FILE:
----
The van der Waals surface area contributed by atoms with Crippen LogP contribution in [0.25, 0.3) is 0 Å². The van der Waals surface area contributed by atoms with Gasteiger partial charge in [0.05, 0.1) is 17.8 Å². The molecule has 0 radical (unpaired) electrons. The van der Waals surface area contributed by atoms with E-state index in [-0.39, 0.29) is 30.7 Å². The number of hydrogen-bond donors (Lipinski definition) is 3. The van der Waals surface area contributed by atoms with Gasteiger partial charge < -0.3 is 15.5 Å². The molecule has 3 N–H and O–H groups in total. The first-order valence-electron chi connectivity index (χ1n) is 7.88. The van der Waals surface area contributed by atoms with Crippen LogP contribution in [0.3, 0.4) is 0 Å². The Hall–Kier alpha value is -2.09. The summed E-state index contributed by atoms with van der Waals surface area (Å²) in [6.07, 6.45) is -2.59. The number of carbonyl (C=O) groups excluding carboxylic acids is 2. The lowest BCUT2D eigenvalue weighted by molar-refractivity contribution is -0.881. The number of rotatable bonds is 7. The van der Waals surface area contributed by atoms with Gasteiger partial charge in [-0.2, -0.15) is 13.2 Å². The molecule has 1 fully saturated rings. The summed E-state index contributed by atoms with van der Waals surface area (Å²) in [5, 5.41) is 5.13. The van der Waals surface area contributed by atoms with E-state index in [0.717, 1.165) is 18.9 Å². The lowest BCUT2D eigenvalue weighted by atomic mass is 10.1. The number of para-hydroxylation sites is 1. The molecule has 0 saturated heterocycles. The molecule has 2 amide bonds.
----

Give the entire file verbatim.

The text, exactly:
The van der Waals surface area contributed by atoms with Crippen LogP contribution in [0.25, 0.3) is 0 Å². The van der Waals surface area contributed by atoms with Gasteiger partial charge in [0.05, 0.1) is 17.8 Å². The molecule has 0 radical (unpaired) electrons. The van der Waals surface area contributed by atoms with E-state index in [-0.39, 0.29) is 30.7 Å². The number of hydrogen-bond donors (Lipinski definition) is 3. The van der Waals surface area contributed by atoms with Gasteiger partial charge < -0.3 is 15.5 Å². The molecule has 3 N–H and O–H groups in total. The first-order valence-electron chi connectivity index (χ1n) is 7.88. The van der Waals surface area contributed by atoms with Crippen LogP contribution in [0.3, 0.4) is 0 Å². The Hall–Kier alpha value is -2.09. The summed E-state index contributed by atoms with van der Waals surface area (Å²) in [6.07, 6.45) is -2.59. The number of carbonyl (C=O) groups excluding carboxylic acids is 2. The lowest BCUT2D eigenvalue weighted by molar-refractivity contribution is -0.881. The number of rotatable bonds is 7. The van der Waals surface area contributed by atoms with Gasteiger partial charge in [-0.2, -0.15) is 13.2 Å². The molecule has 1 fully saturated rings. The summed E-state index contributed by atoms with van der Waals surface area (Å²) in [5, 5.41) is 5.13. The van der Waals surface area contributed by atoms with E-state index in [0.717, 1.165) is 18.9 Å². The lowest BCUT2D eigenvalue weighted by atomic mass is 10.1. The number of para-hydroxylation sites is 1. The molecule has 0 saturated heterocycles. The molecule has 2 amide bonds.